The China Internet Network Information Center (CNNIC) released its 2014 statistical report on Internet development in China, and here are some of the highlights:
-Numbers have risen across the board. By the end of June 2014, China has had 632 million Internet users, up 14.42 million from 2013. Internet penetration rate was 46.9 percent. China has had 527 million mobile Internet users, an increase of 26.99 million since last year. Students are the single largest population of users, accounting for 25 percent. The weekly average time spent online reached 25.9 hours (by contrast, the U.S. average was 20.4 hours a week in 2013).
-Mobile is the future in China. For the first time, the number of users accessing the web on a mobile device is greater than on a personal computer. Mobile Eats the World, a presentation by Benedict Evans of Andreesen Horowitz, shows this as a global phenomenon. Reflecting this trend, payment applications were the fastest growing segment of the market in China.
-The rise of online financial instruments. The number of users of Internet financing or wealth management products grew to over 60 million in less than one year. These are funds like Yuebao that are only offered online, usually with no minimum deposit and transactions fees, providing access to small investors. Yuebao is part of the Alibaba empire. Users of Alipay, an online payment system, can invest into Yuebao, which provides better return than the 3 percent found at state-owned banks and is mobile-friendly. By the middle of 2014, Yuebao had $90 billion in assets.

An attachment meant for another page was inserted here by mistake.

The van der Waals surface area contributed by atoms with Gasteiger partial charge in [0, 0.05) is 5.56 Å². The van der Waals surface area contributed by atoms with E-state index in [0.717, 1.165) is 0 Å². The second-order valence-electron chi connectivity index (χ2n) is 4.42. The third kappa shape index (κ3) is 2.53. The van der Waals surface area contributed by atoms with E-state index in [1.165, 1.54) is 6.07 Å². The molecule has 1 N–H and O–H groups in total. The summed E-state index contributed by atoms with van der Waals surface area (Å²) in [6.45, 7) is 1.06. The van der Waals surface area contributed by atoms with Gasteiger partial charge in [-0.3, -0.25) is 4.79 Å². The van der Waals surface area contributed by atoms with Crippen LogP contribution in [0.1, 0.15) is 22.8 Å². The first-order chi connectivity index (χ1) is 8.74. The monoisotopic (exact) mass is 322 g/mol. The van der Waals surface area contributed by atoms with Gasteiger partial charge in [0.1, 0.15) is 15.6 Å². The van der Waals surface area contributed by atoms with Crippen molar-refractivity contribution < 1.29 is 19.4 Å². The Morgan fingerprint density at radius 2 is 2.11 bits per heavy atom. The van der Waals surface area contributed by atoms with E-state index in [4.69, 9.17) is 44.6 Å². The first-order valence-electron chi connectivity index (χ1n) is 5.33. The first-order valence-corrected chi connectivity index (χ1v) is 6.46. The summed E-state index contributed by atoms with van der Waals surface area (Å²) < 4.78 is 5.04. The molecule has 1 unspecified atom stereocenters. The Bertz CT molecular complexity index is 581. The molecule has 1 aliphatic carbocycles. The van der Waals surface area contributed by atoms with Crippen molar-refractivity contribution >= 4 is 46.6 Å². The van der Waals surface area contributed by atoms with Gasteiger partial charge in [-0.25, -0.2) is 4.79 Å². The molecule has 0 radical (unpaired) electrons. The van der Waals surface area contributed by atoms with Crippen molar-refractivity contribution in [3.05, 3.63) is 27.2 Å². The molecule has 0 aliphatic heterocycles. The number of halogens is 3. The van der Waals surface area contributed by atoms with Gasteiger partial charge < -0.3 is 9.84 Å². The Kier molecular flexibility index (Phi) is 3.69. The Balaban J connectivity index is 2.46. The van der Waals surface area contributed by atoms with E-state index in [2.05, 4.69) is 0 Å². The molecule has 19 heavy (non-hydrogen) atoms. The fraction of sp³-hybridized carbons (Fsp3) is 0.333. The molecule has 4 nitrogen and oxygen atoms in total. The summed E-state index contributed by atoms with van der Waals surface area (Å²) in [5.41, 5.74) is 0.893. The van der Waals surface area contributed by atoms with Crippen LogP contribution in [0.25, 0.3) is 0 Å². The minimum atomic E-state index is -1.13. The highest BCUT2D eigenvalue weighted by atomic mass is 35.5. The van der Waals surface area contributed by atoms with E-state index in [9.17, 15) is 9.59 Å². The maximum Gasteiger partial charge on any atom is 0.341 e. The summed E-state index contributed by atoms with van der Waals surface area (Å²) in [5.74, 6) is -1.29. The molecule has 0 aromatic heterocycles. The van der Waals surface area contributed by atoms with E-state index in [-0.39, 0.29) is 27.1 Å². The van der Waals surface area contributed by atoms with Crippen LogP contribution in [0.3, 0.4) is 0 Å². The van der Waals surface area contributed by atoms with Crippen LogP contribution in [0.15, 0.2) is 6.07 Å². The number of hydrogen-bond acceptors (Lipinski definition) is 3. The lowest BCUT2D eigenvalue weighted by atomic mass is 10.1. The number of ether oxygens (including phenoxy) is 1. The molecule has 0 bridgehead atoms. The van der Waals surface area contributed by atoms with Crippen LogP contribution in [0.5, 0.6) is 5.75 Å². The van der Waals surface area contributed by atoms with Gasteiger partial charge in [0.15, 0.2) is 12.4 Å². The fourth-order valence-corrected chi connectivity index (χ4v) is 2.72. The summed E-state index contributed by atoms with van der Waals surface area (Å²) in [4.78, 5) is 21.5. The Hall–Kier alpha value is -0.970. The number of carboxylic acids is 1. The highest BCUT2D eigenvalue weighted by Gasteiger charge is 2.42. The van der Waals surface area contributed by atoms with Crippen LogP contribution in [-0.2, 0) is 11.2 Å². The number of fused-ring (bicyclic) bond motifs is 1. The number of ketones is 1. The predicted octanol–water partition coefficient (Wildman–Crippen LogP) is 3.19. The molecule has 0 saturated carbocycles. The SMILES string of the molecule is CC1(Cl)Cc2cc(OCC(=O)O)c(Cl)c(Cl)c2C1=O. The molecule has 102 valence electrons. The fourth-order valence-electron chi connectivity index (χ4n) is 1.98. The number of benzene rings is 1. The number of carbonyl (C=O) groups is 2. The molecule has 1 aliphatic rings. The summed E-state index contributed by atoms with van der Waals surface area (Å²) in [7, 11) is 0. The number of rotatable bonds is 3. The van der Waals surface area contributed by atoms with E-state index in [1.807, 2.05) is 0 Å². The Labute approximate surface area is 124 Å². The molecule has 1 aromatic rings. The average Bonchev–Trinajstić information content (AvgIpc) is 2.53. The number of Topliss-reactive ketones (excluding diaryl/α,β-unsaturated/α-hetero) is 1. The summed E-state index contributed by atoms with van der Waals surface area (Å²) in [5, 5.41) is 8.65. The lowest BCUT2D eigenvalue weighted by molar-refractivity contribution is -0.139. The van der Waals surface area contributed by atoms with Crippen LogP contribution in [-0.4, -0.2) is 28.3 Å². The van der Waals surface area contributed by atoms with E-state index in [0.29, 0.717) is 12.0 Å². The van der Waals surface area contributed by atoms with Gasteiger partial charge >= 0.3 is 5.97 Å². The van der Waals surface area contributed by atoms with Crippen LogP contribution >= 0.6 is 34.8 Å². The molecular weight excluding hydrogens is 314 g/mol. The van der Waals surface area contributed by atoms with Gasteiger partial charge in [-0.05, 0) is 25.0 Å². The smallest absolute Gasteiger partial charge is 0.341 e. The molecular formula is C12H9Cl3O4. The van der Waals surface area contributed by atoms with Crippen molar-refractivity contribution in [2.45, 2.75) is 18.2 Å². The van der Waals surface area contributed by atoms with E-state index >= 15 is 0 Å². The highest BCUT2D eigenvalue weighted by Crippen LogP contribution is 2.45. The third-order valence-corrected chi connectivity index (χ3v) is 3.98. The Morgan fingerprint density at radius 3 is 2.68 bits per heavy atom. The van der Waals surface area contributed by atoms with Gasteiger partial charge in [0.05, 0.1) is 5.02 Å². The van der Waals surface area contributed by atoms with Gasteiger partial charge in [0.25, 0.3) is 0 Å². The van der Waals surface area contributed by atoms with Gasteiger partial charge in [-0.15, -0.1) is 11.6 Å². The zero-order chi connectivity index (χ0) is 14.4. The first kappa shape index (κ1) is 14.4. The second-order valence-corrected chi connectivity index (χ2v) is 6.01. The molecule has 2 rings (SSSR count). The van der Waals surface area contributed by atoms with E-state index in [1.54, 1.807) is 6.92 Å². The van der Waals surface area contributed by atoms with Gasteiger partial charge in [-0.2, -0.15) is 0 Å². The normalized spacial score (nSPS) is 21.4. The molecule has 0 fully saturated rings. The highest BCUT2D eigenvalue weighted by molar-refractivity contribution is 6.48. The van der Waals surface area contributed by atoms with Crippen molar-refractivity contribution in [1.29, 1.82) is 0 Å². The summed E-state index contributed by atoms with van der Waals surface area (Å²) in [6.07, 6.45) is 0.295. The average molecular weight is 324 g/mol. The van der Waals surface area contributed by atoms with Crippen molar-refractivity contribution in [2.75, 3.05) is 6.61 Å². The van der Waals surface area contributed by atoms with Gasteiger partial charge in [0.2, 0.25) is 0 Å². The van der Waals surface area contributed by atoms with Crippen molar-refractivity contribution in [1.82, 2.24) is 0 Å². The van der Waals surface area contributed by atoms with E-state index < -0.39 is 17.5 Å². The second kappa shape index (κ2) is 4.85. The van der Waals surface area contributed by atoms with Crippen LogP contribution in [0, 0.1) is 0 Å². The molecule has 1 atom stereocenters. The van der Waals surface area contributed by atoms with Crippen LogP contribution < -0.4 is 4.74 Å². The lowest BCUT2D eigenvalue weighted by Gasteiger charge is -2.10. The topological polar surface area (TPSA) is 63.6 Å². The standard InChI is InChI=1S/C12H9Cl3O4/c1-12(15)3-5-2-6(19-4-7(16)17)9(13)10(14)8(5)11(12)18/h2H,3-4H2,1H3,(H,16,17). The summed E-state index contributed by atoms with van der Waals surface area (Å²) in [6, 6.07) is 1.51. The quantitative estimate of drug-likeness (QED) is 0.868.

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-Digital divide. There were 178 million rural Internet users, 28.2 percent of the total in China. Or put another way, approximately 450 million people in rural areas are not using the Internet. There is also a growing divide between available broadband speeds in urban and rural areas. Among those who do have fixed broadband access in China, only 18 percent in poorer central and western provinces enjoy speeds of 8 megabits per second or more,compared to 36 percent in the wealthier eastern provinces.
-The decline of Weibo and other social networking sites. The number of microblog users in China was 275 million, decreasing by 5.43 million compared with that at the end of 2013. Utilization rates stayed the same, as users switched to social applications and instant messaging tools like WeChat. This supports reporting that the crackdown on social media has bolstered the shift from more public to more private forms of communications.
The report, which also has some interesting details on online commerce, gaming, and videos, should be read in parallel with this great post by David Bandurski on the ideas of Lu Wei, China’s Internet czar. Much of the discussion focuses on the balance among control, development, and security the Chinese Communist Party tries to achieve domestically, but Bandurski also notes that China is becoming more assertive about its right to define international norms of behavior in cyberspace. A new platform for this will be the World Internet Conference in Wuzhen, but the most likely source of influence be size. Or as Bandurski explains, “China, in other words, wants the influence over global Internet-related decision making that its sheer size warrants.” The CNNIC report gives a sense of that size, and how the size, and perhaps influence, will increase over time.
This piece first appeared on CFR’s blog Net Politics here.
Image: Flickr/Creative Commons.